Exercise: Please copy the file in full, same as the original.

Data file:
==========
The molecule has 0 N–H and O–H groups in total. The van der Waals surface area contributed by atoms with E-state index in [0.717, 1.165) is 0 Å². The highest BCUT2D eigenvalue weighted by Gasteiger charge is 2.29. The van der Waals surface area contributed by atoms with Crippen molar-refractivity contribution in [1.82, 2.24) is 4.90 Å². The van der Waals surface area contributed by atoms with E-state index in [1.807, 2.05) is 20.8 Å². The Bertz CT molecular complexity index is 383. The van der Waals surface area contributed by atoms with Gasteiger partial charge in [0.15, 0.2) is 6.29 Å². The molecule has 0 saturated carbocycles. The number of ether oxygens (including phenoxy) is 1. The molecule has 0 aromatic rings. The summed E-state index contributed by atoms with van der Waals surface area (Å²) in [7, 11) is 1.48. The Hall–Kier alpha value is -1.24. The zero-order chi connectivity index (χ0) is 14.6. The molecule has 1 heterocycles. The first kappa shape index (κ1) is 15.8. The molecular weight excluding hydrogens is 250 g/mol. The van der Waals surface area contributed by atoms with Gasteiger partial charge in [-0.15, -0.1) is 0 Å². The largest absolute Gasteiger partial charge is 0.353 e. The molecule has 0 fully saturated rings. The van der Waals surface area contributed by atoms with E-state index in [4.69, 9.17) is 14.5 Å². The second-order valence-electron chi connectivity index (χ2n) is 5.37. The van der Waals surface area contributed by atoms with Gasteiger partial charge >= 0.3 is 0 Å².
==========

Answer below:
The molecule has 0 N–H and O–H groups in total. The van der Waals surface area contributed by atoms with E-state index in [0.717, 1.165) is 0 Å². The highest BCUT2D eigenvalue weighted by Gasteiger charge is 2.29. The van der Waals surface area contributed by atoms with Crippen molar-refractivity contribution in [1.82, 2.24) is 4.90 Å². The van der Waals surface area contributed by atoms with E-state index in [1.807, 2.05) is 20.8 Å². The Bertz CT molecular complexity index is 383. The van der Waals surface area contributed by atoms with Gasteiger partial charge in [0.15, 0.2) is 6.29 Å². The molecule has 0 saturated carbocycles. The number of ether oxygens (including phenoxy) is 1. The molecule has 0 aromatic rings. The summed E-state index contributed by atoms with van der Waals surface area (Å²) in [7, 11) is 1.48. The Hall–Kier alpha value is -1.24. The zero-order chi connectivity index (χ0) is 14.6. The molecule has 1 heterocycles. The first kappa shape index (κ1) is 15.8. The molecular weight excluding hydrogens is 250 g/mol. The van der Waals surface area contributed by atoms with Gasteiger partial charge in [-0.15, -0.1) is 0 Å². The largest absolute Gasteiger partial charge is 0.353 e. The molecule has 0 fully saturated rings. The van der Waals surface area contributed by atoms with E-state index in [4.69, 9.17) is 14.5 Å². The second-order valence-electron chi connectivity index (χ2n) is 5.37. The van der Waals surface area contributed by atoms with Gasteiger partial charge >= 0.3 is 0 Å².